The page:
I'm taking in a lodger, a graduate I know who needs a home until she gets on her feet and finds a full-time job. She's working part-time and wants to pay rent – which will come in useful. She'll have her own room but will have to share the kitchen and living room with the family. How much should I charge her and do I have to pay tax on what she gives me?
The money your lodger gives you counts as income and you must pay tax on income if you have more than the personal allowance which, this year, is £6,475 for people aged up to 65, £9,490 for people 65 to 74 and £9,640 for people 75 and over. But you are allowed a certain amount of rent, tax free, from a lodger who lives in your only or main house and has a furnished room if you let the room under the Rent a Room scheme; this allows you to receive a total of £4,250 from a lodger without paying tax.
How much you charge depends on how much she can afford and what you're providing. The rent is likely to include a sum for gas and electricity so work out what would be reasonable given how much your bills are usually. Will she have the use of your phone or use a mobile? Will you be cooking for her or will she do her own cooking and buy her own food? This is usually easiest. If you decide that she should pay £80 a week you won't have to pay tax as the total you will get from her in a year will be just under £4,250 and so will be tax free. If she pays you £100 a week you will have to pay tax unless you don't have other income, from earnings, benefits, pensions or savings, that brings you above your personal allowance.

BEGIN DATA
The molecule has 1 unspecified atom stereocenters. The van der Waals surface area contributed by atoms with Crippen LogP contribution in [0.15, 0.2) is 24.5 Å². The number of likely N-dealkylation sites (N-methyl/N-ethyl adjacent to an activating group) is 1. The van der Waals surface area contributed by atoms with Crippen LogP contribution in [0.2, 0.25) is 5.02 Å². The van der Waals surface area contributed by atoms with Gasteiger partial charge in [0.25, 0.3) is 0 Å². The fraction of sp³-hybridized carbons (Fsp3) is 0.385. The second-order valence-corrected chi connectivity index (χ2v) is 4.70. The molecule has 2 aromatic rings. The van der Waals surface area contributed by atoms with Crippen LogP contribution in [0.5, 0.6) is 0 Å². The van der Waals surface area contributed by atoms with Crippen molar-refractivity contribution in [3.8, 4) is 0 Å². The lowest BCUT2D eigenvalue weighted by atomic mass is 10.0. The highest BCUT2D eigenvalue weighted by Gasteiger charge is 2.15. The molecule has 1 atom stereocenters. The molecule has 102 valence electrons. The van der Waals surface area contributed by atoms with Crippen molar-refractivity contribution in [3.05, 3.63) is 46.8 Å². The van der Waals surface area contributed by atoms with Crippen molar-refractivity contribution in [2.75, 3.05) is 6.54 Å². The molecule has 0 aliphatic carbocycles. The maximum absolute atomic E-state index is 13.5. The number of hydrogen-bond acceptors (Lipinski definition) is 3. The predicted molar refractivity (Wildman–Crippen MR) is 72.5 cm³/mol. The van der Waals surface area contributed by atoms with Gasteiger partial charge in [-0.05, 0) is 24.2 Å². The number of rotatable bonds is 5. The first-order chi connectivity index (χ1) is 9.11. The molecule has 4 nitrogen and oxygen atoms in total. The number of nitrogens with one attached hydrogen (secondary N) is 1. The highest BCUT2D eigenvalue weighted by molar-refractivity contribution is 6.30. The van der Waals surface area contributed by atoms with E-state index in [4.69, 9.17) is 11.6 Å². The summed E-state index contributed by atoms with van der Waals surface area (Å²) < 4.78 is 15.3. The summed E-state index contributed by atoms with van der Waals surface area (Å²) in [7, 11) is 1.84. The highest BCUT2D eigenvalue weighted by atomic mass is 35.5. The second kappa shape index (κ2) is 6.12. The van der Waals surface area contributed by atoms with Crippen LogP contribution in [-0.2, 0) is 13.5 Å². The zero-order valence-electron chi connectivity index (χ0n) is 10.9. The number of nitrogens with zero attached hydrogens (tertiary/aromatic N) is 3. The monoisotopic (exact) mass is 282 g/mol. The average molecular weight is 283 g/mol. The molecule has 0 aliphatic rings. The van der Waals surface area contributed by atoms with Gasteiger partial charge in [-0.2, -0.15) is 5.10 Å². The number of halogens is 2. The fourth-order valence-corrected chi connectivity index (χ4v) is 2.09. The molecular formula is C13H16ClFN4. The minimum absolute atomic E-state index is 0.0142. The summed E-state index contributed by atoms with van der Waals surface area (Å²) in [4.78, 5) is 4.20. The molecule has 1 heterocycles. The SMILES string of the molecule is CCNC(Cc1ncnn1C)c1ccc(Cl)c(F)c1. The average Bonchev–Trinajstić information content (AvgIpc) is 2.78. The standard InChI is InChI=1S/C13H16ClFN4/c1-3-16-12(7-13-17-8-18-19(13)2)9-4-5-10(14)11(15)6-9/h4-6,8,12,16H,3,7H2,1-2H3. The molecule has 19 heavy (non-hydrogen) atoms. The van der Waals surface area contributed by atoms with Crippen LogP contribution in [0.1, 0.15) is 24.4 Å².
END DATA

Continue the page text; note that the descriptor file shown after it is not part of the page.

If you are renting your home, check whether your lease allows you to take in a lodger. If you are paying a mortgage it's best to check that your lender is happy, and your home insurance company is happy.
There are advantages and disadvantages to the scheme – just work out what is best for you.
One of the drawbacks of the Rent a Room scheme is that you can't claim any of the expenses of letting the room, such as insurance and wear and tear, repairs, heating and lighting. Instead of joining the scheme, you could be better off declaring all of your income from your lodger to HM Revenue & Customs on your tax return and claiming expenses. You'll find more information about the scheme at www.direct.gov.uk.
I ordered a sofa six weeks ago and paid a cash deposit. They promised delivery in three weeks but the shop has gone out of business and the sofa hasn't arrived. How do I get my money back? They must have known they were in difficulty when they took my order.
It's a common problem at the moment. You need to find out if the shop was a limited company, which is likely if it was part of a chain, or run by a sole trader or partnership. If it was a limited company it could be in receivership or in liquidation. Try to find out who the liquidators or receivers are and put in a claim for compensation. Whether you get anything depends on whether there are any assets left after priority creditors, such as the landlord or Revenue & Customs, have been paid.